On 1000peacewomen: … Ratna Indraswari Ibrahim (born 1960) lives in East Java, Indonesia. At the age of 13, she was stricken with polio and other orthopedic diseases that permanently hindered the functions of her arms and legs. Her family encouraged her never to lose hope in spite of her disabilities. She writes short stories about discrimination against women that are published regularly in Indonesian newspapers. Ratna is also involved in local campaigns to improve accessibility for people living with disabilities and to save the urban forest in her hometown, Malang. Ratna Indraswari Ibrahim is a well-known woman writer based in Malang, a city in East Java, Indonesia, whose short stories are regularly published by Indonesian national newspapers.
Her works convey strong messages about discrimination against women in Indonesian society. She says that her writing is a reflection on culture and the self. “Women are unfairly treated since early childhood. I see a lot of girls deprived of their playing time because they have to help with house chores. It doesn’t happen with boys,” she observes.
Ratna started writing short stories in 1975. “My mother had a large collection of novels and I loved to read them,” she recounts. Her reading intensified after she was stricken with polio and orthopedic disease which permanently impaired the functions of her arms and legs. “The infection started when I was about 10 and went on for about three years. In the beginning it was quite frustrating, but my mother supported me all the way,” she says.
Ratna’s family saw to it that she went to a regular public school until she reached college.She is highly influenced by her mother, who raised the family by herself after her husband died. “She encouraged me to read and write,” Ratna recalls, “and she was very independent.” Living with disability also made Ratna aware of how certain groups are excluded in the society. Families and communities tend to treat their members who are disabled as a curse and often prevent them from being seen in public. Children with disabilities have very little access to education, especially in poor and uneducated communities.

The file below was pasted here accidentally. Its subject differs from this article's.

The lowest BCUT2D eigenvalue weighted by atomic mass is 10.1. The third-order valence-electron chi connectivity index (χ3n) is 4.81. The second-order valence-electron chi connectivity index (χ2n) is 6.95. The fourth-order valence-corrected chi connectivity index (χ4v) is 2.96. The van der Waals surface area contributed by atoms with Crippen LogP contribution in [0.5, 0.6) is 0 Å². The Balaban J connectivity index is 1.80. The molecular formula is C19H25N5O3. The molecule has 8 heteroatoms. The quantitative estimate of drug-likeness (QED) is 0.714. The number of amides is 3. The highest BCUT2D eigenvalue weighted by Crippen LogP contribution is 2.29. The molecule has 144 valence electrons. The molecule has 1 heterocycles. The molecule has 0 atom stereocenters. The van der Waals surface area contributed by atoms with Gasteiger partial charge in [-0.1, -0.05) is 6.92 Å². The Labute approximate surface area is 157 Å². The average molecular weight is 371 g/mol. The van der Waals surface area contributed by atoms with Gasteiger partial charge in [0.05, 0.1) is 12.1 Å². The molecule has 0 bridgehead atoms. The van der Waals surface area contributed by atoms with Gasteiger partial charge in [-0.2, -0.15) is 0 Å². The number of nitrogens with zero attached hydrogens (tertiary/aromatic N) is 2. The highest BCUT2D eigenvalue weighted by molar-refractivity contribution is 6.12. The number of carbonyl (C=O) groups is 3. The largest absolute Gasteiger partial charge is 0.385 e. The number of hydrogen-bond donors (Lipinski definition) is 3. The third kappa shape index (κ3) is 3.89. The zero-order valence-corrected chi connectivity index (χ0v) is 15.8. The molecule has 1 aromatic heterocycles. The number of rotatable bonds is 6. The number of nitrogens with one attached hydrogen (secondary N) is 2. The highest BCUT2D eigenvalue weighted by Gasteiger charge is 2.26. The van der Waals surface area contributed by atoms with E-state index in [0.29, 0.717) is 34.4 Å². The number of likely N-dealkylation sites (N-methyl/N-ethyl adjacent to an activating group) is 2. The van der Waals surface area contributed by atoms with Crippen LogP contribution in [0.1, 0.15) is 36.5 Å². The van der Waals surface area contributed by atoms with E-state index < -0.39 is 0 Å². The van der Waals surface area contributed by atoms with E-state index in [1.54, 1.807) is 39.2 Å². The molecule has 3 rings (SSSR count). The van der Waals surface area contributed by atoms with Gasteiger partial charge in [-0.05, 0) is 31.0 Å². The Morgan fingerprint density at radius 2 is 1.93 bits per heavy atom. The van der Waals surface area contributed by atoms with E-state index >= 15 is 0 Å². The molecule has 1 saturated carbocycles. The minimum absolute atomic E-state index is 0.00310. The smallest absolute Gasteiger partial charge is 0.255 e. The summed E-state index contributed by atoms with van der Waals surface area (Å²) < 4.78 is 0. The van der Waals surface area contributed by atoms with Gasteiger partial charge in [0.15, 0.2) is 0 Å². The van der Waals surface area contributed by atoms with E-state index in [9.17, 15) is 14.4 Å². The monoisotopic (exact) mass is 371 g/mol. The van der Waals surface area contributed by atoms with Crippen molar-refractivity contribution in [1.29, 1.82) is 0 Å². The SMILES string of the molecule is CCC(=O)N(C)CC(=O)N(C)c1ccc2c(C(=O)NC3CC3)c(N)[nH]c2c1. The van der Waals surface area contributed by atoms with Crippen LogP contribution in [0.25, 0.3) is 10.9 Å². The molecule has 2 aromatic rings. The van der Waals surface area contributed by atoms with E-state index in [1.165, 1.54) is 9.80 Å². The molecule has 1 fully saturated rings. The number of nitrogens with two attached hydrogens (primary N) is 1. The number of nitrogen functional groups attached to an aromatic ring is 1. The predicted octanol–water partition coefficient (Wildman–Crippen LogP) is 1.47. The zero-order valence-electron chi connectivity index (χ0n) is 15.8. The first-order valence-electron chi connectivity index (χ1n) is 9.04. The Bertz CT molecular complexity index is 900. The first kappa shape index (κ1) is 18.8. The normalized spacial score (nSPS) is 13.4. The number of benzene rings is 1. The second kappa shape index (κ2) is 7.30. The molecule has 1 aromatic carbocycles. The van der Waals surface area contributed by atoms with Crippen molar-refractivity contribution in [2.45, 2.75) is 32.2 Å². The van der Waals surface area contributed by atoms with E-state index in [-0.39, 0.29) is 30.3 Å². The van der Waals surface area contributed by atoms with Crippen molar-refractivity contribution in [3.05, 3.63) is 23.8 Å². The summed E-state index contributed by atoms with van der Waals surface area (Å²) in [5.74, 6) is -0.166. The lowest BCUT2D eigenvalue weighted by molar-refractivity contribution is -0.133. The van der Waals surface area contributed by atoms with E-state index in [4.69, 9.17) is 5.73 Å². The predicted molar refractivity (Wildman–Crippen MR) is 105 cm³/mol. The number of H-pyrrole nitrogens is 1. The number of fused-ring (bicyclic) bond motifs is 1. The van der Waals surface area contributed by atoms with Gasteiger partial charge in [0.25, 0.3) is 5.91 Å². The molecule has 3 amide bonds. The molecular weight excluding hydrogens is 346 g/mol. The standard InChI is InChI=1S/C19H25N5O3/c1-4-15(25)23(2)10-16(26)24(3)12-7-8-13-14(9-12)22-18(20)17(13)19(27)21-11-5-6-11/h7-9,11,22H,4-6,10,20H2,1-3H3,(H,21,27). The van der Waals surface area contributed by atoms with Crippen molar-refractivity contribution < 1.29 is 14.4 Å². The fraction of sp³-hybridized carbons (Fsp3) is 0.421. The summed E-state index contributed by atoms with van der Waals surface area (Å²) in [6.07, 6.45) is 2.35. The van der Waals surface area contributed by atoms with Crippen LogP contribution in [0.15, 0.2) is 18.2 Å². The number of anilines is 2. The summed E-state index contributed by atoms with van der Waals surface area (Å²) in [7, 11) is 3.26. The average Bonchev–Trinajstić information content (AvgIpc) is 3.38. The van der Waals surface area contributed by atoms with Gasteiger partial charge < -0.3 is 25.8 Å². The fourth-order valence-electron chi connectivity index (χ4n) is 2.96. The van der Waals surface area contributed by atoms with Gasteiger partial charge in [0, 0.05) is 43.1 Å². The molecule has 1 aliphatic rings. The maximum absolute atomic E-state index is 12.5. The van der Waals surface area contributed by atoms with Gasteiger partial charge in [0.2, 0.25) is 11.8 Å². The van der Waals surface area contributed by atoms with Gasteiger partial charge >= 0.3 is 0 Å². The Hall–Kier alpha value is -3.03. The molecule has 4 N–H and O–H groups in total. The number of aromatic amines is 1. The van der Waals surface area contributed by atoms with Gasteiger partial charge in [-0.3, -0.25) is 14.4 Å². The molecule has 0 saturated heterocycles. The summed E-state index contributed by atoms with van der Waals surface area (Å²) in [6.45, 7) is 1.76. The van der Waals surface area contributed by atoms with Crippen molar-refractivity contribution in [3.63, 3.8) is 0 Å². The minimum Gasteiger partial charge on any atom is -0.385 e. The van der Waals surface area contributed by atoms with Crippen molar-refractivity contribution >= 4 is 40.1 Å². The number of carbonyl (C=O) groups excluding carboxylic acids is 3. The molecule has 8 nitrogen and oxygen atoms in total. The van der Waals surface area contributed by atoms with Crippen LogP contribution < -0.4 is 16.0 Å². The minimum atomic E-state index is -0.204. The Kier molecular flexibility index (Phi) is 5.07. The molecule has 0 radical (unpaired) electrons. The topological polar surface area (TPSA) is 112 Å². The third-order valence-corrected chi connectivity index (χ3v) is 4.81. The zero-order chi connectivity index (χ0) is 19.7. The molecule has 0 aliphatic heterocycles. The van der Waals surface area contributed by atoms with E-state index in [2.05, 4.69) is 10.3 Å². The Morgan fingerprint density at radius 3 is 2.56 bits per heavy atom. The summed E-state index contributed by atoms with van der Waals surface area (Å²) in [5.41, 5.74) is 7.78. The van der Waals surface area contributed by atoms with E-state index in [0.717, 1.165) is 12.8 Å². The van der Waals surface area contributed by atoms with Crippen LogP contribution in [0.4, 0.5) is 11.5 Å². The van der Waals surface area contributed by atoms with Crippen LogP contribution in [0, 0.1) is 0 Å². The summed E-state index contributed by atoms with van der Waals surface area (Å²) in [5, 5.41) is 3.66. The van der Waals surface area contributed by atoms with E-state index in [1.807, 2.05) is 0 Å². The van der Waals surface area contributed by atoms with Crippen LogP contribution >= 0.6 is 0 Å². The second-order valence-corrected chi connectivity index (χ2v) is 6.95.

Ratna points out that in a patriarchal society, women with disabilities are often subjected to harassment and sexual violence.
She urges a change in society’s perception of the disabled and better government services in addressing the problem of accessibility in public places. She disapproves of the Indonesian government policies that are directed towards giving aid or training to persons with disability. “People living with disability are denied access to education and independence. They are perceived as being forever dependent on their families and are discriminated against in the provision of education, job training and job opportunities,” wrote Ratna in an article published by Indonesian National Commission on Human Rights.
Ratna has been working to promote the rights of the disabled since 1977, when she founded Bakti Nurani, an NGO working for persons with disability in Malang. She advocates for more accessibility in public places, which would enable persons with disability to be more independent and to participate in society. She participates in hearings at the local parliament in Malang to voice her concerns.